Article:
OpenGoo delivers the best of CRM and project management


Author: Mayank Sharma

Online office suites are attractive for organizations with modest document processing needs, especially due to their low cost (read: free). But if you don’t like the idea of storing your documents outside your network, try OpenGoo. It’s an online office suite that installs on your local network and allows users to collaborate with others both inside and outside the network. The open source software, still under active development, is an easy to install and use, and if it’s not quite ready for real-world large-scale deployment, it’s getting there fast.

That doesn’t mean you can’t use it — OpenGoo is quite usable and boasts several useful features. But it’s at least a couple of versions away from a 1.0 release, and sports an equally long list of unimplemented features as well. The project was born out of a university presentation by Conrado Viña, now cofounder and project leader at OpenGoo, and targets small and medium-sized businesses with modest IT budgets.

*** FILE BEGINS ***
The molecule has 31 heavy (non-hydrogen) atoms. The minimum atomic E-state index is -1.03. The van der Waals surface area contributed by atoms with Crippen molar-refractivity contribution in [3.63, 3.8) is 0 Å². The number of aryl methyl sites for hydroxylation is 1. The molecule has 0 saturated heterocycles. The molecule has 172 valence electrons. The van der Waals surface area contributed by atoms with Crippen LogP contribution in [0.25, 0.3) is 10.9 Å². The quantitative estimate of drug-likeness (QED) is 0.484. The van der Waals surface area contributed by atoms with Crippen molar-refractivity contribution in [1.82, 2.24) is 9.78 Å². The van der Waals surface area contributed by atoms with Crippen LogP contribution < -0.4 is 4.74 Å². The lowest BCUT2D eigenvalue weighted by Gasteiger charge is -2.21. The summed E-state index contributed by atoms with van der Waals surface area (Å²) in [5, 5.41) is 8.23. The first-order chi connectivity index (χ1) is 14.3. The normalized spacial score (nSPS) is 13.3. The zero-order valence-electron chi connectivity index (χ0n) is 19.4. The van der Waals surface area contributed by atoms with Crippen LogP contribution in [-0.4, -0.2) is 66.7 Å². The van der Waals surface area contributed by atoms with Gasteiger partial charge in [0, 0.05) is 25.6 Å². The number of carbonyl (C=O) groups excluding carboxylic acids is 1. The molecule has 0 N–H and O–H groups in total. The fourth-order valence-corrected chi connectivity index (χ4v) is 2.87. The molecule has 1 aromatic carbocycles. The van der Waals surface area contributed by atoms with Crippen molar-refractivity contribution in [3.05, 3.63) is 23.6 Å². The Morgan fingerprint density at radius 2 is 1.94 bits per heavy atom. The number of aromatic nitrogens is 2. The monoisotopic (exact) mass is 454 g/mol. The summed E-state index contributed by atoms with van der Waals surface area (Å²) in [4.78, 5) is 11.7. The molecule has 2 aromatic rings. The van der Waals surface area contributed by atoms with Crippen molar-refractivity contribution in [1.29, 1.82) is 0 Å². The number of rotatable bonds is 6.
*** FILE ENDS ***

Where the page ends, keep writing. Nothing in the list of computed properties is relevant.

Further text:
OpenGoo is designed to suit an organization where collaboration is crucial. It doesn’t try to be an all-out office suite, but rather integrates bits of an online office suite with concepts of project management and customer relationship management (CRM).

At version 0.8, the most recent currently available, OpenGoo bundles tools to edit text and HTML documents and presentations. A module to handle spreadsheets is currently under development. You can upload files in other formats to OpenGoo for centralized access and version control. Users can also create and manage task lists, send and receive email, and manage personal and group calendars, links, and contacts.

Many of these tasks are handled by other open source apps. Instead of reinventing the wheel, the OpenGoo developers glue together available tools, filling in the odd hole with custom apps wherever required. Some of the tools they use include FCKEditor for text editing, ExtJS for most of the AJAX interface, activeCollab for project management, and Reece calendar. For handling and editing presentations, the developers created something called Slimey.

Installing OpenGoo

Since the project’s Web site says it works with the cross-platform all-in-one Web server package XAMPP, I installed it with XAMPP for Linux. OpenGoo works with MySQL, so you need to create a database for it, but that’s easily done with XAMPP’s built-in phpMyAdmin MySQL database administration tool.